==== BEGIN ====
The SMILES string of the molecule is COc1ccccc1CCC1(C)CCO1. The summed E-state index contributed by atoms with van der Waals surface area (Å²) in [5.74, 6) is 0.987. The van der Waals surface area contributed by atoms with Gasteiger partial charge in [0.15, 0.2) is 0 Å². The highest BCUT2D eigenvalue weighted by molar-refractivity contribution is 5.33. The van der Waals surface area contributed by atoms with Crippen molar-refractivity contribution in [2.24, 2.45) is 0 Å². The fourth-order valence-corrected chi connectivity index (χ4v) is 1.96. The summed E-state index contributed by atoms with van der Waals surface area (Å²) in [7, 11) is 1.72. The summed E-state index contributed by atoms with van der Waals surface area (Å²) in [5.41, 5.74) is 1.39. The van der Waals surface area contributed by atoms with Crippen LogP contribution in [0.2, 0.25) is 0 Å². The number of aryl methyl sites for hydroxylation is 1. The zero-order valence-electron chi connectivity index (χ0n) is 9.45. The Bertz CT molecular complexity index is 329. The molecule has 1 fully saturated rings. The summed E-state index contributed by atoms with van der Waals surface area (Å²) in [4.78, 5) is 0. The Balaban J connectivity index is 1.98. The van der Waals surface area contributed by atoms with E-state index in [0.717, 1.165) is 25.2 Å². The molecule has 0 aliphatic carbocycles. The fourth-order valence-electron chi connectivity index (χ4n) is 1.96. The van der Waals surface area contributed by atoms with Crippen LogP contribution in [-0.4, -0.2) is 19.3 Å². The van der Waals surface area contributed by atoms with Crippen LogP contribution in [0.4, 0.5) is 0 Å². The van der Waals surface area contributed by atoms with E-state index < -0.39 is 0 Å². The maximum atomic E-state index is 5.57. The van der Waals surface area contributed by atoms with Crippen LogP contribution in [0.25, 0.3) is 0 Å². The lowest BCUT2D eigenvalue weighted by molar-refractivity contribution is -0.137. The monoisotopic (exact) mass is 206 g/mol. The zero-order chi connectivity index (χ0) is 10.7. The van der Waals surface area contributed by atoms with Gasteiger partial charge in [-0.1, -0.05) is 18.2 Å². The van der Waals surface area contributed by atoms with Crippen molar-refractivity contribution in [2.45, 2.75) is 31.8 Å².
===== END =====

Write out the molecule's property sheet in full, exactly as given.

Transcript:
The SMILES string of the molecule is COc1ccccc1CCC1(C)CCO1. The summed E-state index contributed by atoms with van der Waals surface area (Å²) in [5.74, 6) is 0.987. The van der Waals surface area contributed by atoms with Gasteiger partial charge in [0.15, 0.2) is 0 Å². The highest BCUT2D eigenvalue weighted by molar-refractivity contribution is 5.33. The van der Waals surface area contributed by atoms with Crippen molar-refractivity contribution in [2.24, 2.45) is 0 Å². The fourth-order valence-corrected chi connectivity index (χ4v) is 1.96. The summed E-state index contributed by atoms with van der Waals surface area (Å²) in [7, 11) is 1.72. The summed E-state index contributed by atoms with van der Waals surface area (Å²) in [5.41, 5.74) is 1.39. The van der Waals surface area contributed by atoms with Crippen LogP contribution in [0.2, 0.25) is 0 Å². The number of aryl methyl sites for hydroxylation is 1. The zero-order valence-electron chi connectivity index (χ0n) is 9.45. The Bertz CT molecular complexity index is 329. The molecule has 1 fully saturated rings. The summed E-state index contributed by atoms with van der Waals surface area (Å²) in [4.78, 5) is 0. The Balaban J connectivity index is 1.98. The van der Waals surface area contributed by atoms with E-state index in [0.717, 1.165) is 25.2 Å². The molecule has 0 aliphatic carbocycles. The fourth-order valence-electron chi connectivity index (χ4n) is 1.96. The van der Waals surface area contributed by atoms with Crippen LogP contribution in [-0.4, -0.2) is 19.3 Å². The van der Waals surface area contributed by atoms with Crippen LogP contribution in [0.4, 0.5) is 0 Å². The van der Waals surface area contributed by atoms with E-state index < -0.39 is 0 Å². The maximum atomic E-state index is 5.57. The van der Waals surface area contributed by atoms with Crippen LogP contribution in [0.25, 0.3) is 0 Å². The lowest BCUT2D eigenvalue weighted by molar-refractivity contribution is -0.137. The monoisotopic (exact) mass is 206 g/mol. The zero-order chi connectivity index (χ0) is 10.7. The van der Waals surface area contributed by atoms with Gasteiger partial charge in [-0.1, -0.05) is 18.2 Å². The van der Waals surface area contributed by atoms with Crippen molar-refractivity contribution in [2.45, 2.75) is 31.8 Å².